• Wed. Feb 28th, 2024

How sustainable is zero waste?

ByAisling Kelly

Oct 30, 2023
refill counter with customer purchasing packaging free consumer goods.

We’ve all seen photos on Pinterest of those beautiful pantries with uniform glass jars of quinoa,
pasta and chia seeds lined on shelves floor to ceiling, or seen environmentalist making their own cleaning products and putting them into aesthetic glass bottles. In the wake of rather grim and depressing environmental news, the ‘Zero Waste’ trend has picked up steam in recent years as people are looking to cut down on their own carbon footprint.

As a young person entering into adulthood amidst this ecological crisis, it’s hard not to feel helpless and frustrated. Feeling like you are doing your part to help, however small, can offer a bit of moral clarity and calm. Without question, these efforts are not futile. The more individuals push for less packaging and waste, the less stress on the planet. Change has to start somewhere.

Most people following the ‘zero waste lifestyle’ tend to look at food and drink as their primary source of plastic, opting to get dried grains or even fill up washing liquid containers at their local bulk store instead of purchasing pre-packed plastic-wrapped items from Tesco. They will bring a reusable mug when going to buy coffee or try to purchase all their fresh produce at the farmer’s market. They will also refuse to purchase items online due to the waste produced by boxes and packaging, or will always have a tote bag on hand when going shopping in person.

While all of these are great practices which reduce your environmental footprint and support local businesses, they are not economically feasible for everyone, especially not the average student. Transitioning to this zero waste lifestyle, if to be done effectively, often comes with buying a lot of new things: glass jars, reusable water bottles, tote bags, cleaning spray bottles, and reusable wipes. Although the objective is that you only have to purchase these items once, they are not cheap and the bill can rack up pretty quickly. Not only that, but it is again an accumulation of more ‘things’ which use environmental resources to produce and ship them.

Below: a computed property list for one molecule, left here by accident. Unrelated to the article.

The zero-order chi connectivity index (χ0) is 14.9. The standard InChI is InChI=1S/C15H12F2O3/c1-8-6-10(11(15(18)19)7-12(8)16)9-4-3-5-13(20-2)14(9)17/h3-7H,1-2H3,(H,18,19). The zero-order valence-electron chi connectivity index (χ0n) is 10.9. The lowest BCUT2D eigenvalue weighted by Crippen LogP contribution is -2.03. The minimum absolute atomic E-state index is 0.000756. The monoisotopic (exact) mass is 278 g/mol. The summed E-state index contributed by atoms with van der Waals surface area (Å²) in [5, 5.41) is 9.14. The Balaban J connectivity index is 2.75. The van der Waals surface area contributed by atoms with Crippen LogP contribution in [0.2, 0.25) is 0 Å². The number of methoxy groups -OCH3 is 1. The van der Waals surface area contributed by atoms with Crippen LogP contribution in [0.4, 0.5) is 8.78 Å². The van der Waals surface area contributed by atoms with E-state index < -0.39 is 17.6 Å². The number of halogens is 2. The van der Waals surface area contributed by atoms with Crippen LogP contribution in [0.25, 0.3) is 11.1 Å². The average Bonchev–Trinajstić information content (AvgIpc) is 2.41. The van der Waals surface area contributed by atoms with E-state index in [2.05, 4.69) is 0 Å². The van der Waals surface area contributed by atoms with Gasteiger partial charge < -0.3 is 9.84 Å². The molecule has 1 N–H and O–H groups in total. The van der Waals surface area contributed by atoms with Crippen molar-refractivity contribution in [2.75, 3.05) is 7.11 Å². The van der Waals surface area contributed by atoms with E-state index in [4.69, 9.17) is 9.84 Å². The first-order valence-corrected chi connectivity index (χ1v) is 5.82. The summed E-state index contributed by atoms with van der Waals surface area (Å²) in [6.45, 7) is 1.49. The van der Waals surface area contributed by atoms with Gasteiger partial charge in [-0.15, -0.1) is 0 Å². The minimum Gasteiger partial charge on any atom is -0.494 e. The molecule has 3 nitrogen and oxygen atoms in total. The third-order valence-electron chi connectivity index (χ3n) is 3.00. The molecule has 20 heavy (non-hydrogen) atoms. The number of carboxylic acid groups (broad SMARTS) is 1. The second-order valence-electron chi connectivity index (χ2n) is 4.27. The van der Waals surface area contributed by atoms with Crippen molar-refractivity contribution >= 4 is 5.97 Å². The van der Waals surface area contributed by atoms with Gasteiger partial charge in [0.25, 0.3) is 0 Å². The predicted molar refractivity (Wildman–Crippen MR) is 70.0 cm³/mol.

The bottom line with the zero waste lifestyle is that any kind of reduction in the amount of plastic we have in our lives is a great thing, especially as this often means supporting local and smaller businesses. If we put our money towards these brands, bigger corporations will follow and hopefully, we can move to a place where ’zero waste’ becomes easily accessible and the norm. But until then, if you can’t afford to purchase all your fancy containers, then don’t stress it.

At the end of the day, it’s down to these large corporations to make big-scale changes to their emissions and the products they offer, and not down to us to panic over what container we put our morning coffee in.

Image Credit: “Zero Waste Market” by SFU – Communications & Marketing is licensed under CC BY 2.0.